America does not have an income inequality problem so much as it has a wealth inequality problem. The top 1% make about the same total income as the bottom 40% combined, which is significant, but it is nothing compared to the wealth gap.
The top 1% have 139x as much wealth as the bottom 40%.
So, why are income and capital gains tax rates based on income, not wealth? This is an outdated and oversimplistic way to ballpark wealth, and modern technology makes it much easier for track wealth now than in the past.
If we want to devise a more sensible tax system, we should strongly consider basing income and capital tax rates on a metric I will call Liquid Net Worth, instead of the traditional “taxable income”. This ensures that tax rates are assessed on a more full picture of someone’s financial situation, not just their year-to-year income.
This idea is a work in progress and would surely create some unintended consequences, so I look forward to your thoughts and comments. I would add that it is important to remember that our existing tax laws have plenty of unintended consequences of their own.
Liquid Net Worth would be defined as the sum of:
- Taxable income for that tax year
- Cash & cash equivalents
- Publicly traded stocks and bonds
- Any positive net real estate assets (e.g. if you have $300k in equity, $200k in debt, this counts for $100k. If you have $200k in equity and $300k in debt, this counts for $0.)
Your Liquid Net Worth would be calculated (and easily verified by the government because your social security number is attached to all these assets), and from this calculation, you would figure out your marginal income tax and capital gains tax rates.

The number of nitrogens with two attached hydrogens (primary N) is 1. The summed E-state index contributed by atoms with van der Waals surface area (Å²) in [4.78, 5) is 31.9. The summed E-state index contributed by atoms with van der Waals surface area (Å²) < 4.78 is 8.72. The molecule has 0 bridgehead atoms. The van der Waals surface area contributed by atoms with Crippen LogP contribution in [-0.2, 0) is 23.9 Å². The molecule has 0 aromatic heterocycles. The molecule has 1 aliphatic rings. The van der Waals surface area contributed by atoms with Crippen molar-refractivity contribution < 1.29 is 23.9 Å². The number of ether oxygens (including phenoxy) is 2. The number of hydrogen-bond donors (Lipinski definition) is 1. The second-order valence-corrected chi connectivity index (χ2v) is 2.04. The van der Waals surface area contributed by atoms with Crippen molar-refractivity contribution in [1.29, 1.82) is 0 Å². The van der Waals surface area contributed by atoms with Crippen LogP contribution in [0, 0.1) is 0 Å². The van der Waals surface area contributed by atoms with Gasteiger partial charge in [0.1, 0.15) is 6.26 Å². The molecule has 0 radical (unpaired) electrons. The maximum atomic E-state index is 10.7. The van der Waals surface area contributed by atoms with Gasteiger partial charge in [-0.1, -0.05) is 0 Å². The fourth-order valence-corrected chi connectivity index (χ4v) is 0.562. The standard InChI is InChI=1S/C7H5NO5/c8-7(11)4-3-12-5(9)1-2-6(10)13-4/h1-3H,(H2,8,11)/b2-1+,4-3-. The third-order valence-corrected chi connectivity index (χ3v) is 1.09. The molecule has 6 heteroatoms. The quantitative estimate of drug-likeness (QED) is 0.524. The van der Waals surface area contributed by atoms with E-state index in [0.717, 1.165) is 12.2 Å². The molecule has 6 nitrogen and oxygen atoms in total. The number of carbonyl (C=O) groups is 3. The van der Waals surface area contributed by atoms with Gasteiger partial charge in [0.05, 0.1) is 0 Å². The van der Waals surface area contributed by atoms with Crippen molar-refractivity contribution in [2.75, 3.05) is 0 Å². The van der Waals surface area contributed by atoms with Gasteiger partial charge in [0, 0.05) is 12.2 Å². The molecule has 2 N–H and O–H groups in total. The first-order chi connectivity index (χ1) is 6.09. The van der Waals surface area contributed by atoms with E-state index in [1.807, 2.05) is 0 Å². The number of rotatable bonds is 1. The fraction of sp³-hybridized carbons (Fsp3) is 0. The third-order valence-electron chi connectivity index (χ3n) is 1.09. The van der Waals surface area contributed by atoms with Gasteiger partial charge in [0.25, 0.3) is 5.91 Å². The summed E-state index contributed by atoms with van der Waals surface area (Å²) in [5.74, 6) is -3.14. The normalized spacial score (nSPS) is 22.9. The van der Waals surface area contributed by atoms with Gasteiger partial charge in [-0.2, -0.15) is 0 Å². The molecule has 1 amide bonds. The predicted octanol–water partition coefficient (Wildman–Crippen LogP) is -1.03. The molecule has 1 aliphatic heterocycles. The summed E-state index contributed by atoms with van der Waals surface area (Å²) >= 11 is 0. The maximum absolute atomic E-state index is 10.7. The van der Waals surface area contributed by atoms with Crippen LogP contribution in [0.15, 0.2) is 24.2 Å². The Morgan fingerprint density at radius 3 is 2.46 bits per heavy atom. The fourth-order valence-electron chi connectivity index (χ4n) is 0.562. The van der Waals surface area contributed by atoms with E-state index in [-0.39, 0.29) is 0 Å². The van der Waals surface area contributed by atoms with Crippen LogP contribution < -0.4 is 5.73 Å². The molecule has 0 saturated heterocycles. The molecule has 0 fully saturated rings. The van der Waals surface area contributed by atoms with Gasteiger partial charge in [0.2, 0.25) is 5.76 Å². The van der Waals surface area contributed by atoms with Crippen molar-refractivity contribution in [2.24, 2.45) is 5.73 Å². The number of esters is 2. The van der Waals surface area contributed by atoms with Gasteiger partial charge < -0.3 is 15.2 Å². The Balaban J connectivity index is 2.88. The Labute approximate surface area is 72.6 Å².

Tax rates would be stretched out of a much wider range, moving from the current structure for a single person filing:
|Income Tax Rate||Taxable Income Bracket||Capital Gains Tax Rate|
|10%||$0 to $9,325||0%|
|15%||$9,325 to $37,950||0%|
|25%||$37,950 to $91,900||15%|
|28%||$91,900 to $191,650||15%|
|33%||$191,650 to $416,700||15%|
|35%||$416,700 to $418,400||15%|
To an income tax structure like this (these are sample numbers), where rates are based on Liquid Net Worth (with the caveat that these numbers would need to add up in a way that funds the government):
|Income Tax Rate||Liquid Net Worth Bracket||Capital Gains Tax Rate|
|10%||$0 to $30,000||0%|
|20%||$30,000 to $100,000||0%|
|30%||$100,000 to $500,000||0%|
|40%||$500,000 to $5,000,000||10%|
|50%||$5,000,000 to $20,000,000||25%|
For example, a 30 year-old who makes $80,000, but still has $40,000 in student debts and virtually no savings would only pay a marginal income tax rate of 20%.
A different 30 year-old who makes $80,000, but has $1m of illiquid equity in the small business he started or invested in, would also only pay a marginal income tax rate of 20%. It would not be until the potential of this business was realized (either through dividends or liquidity) that he would pay the higher marginal rate.
A different 30 year-old who makes $80,000, but has no student debt and was given a stock portfolio from his parents worth $250,000, would pay a marginal income tax rate of 30%.
A different 30 year-old who makes $80,000, but has no student debt and was given a stock portfolio from his parents worth $2,000,000, would pay a marginal income tax rate of 40%.
By basing marginal income and capital gains tax rates on Liquid Net Worth, we will be able to accomplish a few things:
- Create a more economically mobile and anti-fragile system – tax people less when they are trying to pay down debt and build up their net worth. Make it easier for those at the bottom to improve their lot and make saving and investing cheaper when you are poor.
- Tax people more they have reached a point where they can bear the burden – which has much more to do with Liquid Net Worth than taxable income.
- Encourage investment (especially by the wealthy) in “illiquid assets” – like small businesses and startups, which are job-creating investments, as opposed to investment in “liquid assets” like stocks, bonds, and income-producing real-estate, which are lower-risk and generally not job-creating.
- Encourage immediate consumption by the wealthy by making the marginal growth of huge wealth more expensive.
I imagine there would be plenty of downsides/adjustments to this. Debt based real-estate speculation would increase, while stock prices would decrease. Liquid net worth would be calculated at the end of the year, which could encourage all sorts of weird behavior. Altogether though, I think this is a more logical system than the one we presently have.
Would love to hear people’s thoughts.